Greenpeace has appealed to the UK’s transparency watchdog over the government’s refusal to publish the full version of a heavily redacted report on the impacts of fracking.
The environmental campaigners are calling on ministers to release the report in full before a crucial vote by Lancashire authorities on whether to allow shale gas firm Cuadrilla to frack in the area.
Greenpeace argues councillors should have access to all the available evidence in making a decision which is likely to have significant repercussions for communities in Lancashire and beyond.
Lancashire County Council recently passed a unanimous motion urging the government to release the report in full “in the interests of transparency”.
The redacted study, entitled Shale Gas Rural Economy Impacts, is the only known government report looking at the full range of fracking’s potential side-effects, from public health to house prices and rural businesses.
Greenpeace UK energy campaigner Louise Hutchins said: “The government is acting like a judge who’s pressing the jury to take a certain verdict whilst hiding exhibit A behind his back. It makes a mockery of David Cameron’s commitment to transparency and is a slap in the face to the hundreds of thousands of people living in communities potentially affected by fracking.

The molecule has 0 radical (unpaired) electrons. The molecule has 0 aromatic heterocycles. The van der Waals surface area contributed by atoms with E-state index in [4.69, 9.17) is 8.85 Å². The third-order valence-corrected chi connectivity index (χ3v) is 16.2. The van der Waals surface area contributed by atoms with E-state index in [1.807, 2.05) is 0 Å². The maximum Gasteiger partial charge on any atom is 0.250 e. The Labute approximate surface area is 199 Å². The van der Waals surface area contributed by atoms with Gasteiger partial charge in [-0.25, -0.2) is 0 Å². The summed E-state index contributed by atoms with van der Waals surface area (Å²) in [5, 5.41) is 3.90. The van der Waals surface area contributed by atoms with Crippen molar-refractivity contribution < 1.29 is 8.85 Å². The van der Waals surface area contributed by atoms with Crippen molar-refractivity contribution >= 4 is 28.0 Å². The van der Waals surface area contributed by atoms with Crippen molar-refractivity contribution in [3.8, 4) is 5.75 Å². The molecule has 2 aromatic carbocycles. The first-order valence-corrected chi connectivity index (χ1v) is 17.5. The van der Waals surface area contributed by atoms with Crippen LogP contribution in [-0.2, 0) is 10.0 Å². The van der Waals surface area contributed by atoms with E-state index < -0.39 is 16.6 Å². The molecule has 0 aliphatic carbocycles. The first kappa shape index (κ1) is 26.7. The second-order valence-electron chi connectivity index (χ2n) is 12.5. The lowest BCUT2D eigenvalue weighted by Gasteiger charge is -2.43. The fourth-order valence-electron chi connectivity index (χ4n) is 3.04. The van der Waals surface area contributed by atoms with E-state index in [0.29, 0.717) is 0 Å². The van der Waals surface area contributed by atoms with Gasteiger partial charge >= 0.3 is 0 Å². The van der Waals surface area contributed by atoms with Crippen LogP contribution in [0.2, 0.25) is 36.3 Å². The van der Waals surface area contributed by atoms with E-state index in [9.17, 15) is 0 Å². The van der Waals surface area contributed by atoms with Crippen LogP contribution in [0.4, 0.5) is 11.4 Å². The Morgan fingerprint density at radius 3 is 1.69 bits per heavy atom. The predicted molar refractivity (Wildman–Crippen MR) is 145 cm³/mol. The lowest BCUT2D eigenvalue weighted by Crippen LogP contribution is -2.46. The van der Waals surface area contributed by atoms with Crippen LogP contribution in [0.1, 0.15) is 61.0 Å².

“Authorities in Lancashire and elsewhere in the country are about to make crucial decisions on whether to allow this controversial industry in their area. They should be given access to all the available evidence, not have it cherry-picked for them by the government.”
Lancashire County Council will make a decision on Cuadrilla’s applications to frack at sites at Roseacre Wood and Little Plumpton, near Blackpool, by the end of April.